The boom gearbox has three options: boom up/down, boom extended/retracted, and winch hoist/lower.
I cannot figure out why there are two rubber bands just next to the battery box. They do not perform any function.
Edit: It would seem that the rubber bands provide friction to the hoist and boom-extension functions when these options are disengaged.
Down on the chassis are two gearboxes. The gearbox on the left-hand side operates the slew ring. There is also a small locker for a toolbox and set of tools.
On the right-hand side of the chassis is the gearbox for the outriggers. A locker contains a box of rigging chains. It is possible to extend/retract the outriggers while the crane is slewing.
There are a few really great features. One of the best designed features is the rope guide just above the winch.
The two grey wheels slide back and forth on the 5M axles and this effectively, and neatly, lays the rope onto the winch.
The outriggers are really strong and could lift the crane clear of the ground. However, configured the way they are, they do not lift the wheels up because they are too short.
The outriggers need the four 6x6 pads under their feet otherwise the outriggers won't reach the ground.
The outriggers are very slow to deploy. The price paid for their strength in being capable of lifting the model clear of the ground is that the gearing down of this feature makes it incredibly slow.
In the real world, deploying outriggers is very slow; however, I'm expecting this slow feature will be frustrating to some people.
You can see the detailed wheel hub here.
The drive train for the Power Functions to the chassis goes through two sets of small 12-toothed bevelled gears. Here are the bevelled gears above the slew ring.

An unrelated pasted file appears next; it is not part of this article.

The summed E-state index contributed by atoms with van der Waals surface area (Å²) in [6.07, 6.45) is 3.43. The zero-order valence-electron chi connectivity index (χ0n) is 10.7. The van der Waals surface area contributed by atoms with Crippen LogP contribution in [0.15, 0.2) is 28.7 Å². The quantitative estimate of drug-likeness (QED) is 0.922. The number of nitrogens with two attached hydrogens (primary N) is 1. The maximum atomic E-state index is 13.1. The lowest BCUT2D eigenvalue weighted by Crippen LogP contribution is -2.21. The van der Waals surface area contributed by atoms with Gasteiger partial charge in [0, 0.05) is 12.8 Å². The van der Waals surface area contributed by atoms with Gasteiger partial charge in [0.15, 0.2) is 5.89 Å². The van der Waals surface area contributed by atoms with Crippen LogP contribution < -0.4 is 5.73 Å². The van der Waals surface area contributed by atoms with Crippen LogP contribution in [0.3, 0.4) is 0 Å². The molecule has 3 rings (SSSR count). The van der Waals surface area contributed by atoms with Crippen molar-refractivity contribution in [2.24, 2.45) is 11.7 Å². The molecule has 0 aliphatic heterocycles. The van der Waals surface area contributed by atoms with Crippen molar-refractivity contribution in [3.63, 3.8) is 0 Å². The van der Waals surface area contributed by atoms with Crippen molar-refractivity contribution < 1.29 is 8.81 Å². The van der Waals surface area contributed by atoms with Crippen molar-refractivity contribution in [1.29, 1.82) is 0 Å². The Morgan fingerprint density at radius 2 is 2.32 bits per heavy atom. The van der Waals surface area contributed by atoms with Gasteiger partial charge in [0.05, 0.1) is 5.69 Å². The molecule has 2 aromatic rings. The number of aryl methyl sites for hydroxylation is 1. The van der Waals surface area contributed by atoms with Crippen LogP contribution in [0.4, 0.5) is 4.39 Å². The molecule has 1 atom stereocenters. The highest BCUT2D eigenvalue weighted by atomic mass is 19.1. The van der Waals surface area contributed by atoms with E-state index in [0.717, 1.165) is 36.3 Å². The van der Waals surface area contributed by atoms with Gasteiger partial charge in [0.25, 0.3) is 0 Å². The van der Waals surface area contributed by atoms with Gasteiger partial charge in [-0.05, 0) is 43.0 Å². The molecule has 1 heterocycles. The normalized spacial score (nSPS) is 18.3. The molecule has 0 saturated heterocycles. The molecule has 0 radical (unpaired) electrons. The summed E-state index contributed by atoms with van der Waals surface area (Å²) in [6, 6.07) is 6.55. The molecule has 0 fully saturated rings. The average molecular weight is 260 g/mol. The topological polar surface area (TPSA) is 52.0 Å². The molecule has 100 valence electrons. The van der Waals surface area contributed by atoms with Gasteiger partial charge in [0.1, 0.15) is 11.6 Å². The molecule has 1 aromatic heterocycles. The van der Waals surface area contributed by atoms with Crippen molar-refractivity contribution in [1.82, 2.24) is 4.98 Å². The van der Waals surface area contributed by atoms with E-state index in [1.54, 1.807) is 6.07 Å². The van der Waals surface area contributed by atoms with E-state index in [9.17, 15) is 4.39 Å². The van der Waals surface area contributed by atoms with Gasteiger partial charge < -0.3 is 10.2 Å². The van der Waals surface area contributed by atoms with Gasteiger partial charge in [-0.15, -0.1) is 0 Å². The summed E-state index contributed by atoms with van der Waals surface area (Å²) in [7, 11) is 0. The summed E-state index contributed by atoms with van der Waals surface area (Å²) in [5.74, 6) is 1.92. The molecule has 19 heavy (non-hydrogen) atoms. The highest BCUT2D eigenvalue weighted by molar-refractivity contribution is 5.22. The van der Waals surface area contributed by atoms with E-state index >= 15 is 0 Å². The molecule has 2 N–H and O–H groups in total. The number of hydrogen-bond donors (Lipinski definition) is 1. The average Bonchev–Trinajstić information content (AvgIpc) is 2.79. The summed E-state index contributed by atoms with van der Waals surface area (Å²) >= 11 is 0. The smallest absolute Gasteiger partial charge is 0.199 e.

And here is the bevelled gears immediately below the slew ring (this sub-assembly is upside down in the photo).
I just hope these small bevelled gears are up to the task they are put to.
This set includes lots of red Technic parts in the crane superstructure. Some of these parts are rare and will appeal to Technic and Mindstorms enthusiasts.
While not specified in the instructions, the chains used to lift the grey pre-fabricated panels can also be utilised to secure the hook.
The boom does not lower down to a horizontal position. This is the lowest it goes.
I wanted to view this crane alongside 42009 Mobile Crane Mk II.
Admittedly, 42009 Mobile Crane Mk II's boom is not fully extended - it has been displayed at quite a few LEGO shows and the mid boom section has jammed - this image shows the sheer size of 42082 Rough Terrain Crane against the yellow crane from 2013. It is refreshing to have a modern Technic crane that is not yellow.
Finally, here's a bird's-eye-view of the crane. I needed to rig a special backdrop as the model would not fit on my regular photographic backdrop.
I have enjoyed building this model. Having the parts separated into numbered bags made the building process straight forward and ensured that the eventual building outcome was error free.
This is a solid, sturdy crane and the Power Functions operate easily and smoothly. However, they operate a bit slow due significant gearing down.
40 Years of Technic Cranes
I saw a post made a few hours ago by a friend of mine that made the connection between 42082 Rough Terrain Crane and the original Technical crane set of 1978 - 855 Mobile Crane. The post implied that 42082 Rough Terrain Crane celebrates 40 years of Technic cranes.
Here is my 855 Mobile Crane that I received on my twelfth birthday. For sentimental reasons, it is truly one of my favourite Technic sets of-all-time.
You can see how far Technic has developed in forty years.
Thanks to Toyworld Henderson for supplying 42082 Rough Terrain Crane at 20% discount for the purposes of this review.
Thanks to Paul 'Bricktrain' Critcher for specialist crane advice and helping with the crane terminology used throughout this review.